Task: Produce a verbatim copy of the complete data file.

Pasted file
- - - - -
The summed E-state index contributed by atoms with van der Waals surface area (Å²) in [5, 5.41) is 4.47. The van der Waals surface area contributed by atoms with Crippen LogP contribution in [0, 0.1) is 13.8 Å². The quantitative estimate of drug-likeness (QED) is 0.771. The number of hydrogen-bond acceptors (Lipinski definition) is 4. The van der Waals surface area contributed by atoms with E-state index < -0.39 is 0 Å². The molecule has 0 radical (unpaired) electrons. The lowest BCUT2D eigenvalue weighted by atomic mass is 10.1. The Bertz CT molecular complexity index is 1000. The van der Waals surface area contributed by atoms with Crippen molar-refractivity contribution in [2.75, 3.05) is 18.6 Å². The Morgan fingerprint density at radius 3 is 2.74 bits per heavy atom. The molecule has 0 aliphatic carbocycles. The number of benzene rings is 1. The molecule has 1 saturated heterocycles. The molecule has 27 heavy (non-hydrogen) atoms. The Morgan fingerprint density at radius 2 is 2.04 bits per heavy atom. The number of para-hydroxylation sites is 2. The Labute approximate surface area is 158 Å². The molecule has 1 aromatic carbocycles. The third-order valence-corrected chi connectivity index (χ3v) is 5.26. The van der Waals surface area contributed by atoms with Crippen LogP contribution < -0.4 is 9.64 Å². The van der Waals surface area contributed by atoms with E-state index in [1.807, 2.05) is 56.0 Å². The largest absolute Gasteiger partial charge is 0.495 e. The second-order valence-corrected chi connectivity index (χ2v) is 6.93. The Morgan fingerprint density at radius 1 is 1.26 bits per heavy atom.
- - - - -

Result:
The summed E-state index contributed by atoms with van der Waals surface area (Å²) in [5, 5.41) is 4.47. The van der Waals surface area contributed by atoms with Crippen LogP contribution in [0, 0.1) is 13.8 Å². The quantitative estimate of drug-likeness (QED) is 0.771. The number of hydrogen-bond acceptors (Lipinski definition) is 4. The van der Waals surface area contributed by atoms with E-state index < -0.39 is 0 Å². The molecule has 0 radical (unpaired) electrons. The lowest BCUT2D eigenvalue weighted by atomic mass is 10.1. The Bertz CT molecular complexity index is 1000. The van der Waals surface area contributed by atoms with Crippen molar-refractivity contribution in [2.75, 3.05) is 18.6 Å². The Morgan fingerprint density at radius 3 is 2.74 bits per heavy atom. The molecule has 0 aliphatic carbocycles. The number of benzene rings is 1. The molecule has 1 saturated heterocycles. The molecule has 27 heavy (non-hydrogen) atoms. The Morgan fingerprint density at radius 2 is 2.04 bits per heavy atom. The number of para-hydroxylation sites is 2. The Labute approximate surface area is 158 Å². The molecule has 1 aromatic carbocycles. The third-order valence-corrected chi connectivity index (χ3v) is 5.26. The van der Waals surface area contributed by atoms with Crippen LogP contribution < -0.4 is 9.64 Å². The van der Waals surface area contributed by atoms with E-state index in [1.807, 2.05) is 56.0 Å². The largest absolute Gasteiger partial charge is 0.495 e. The second-order valence-corrected chi connectivity index (χ2v) is 6.93. The Morgan fingerprint density at radius 1 is 1.26 bits per heavy atom.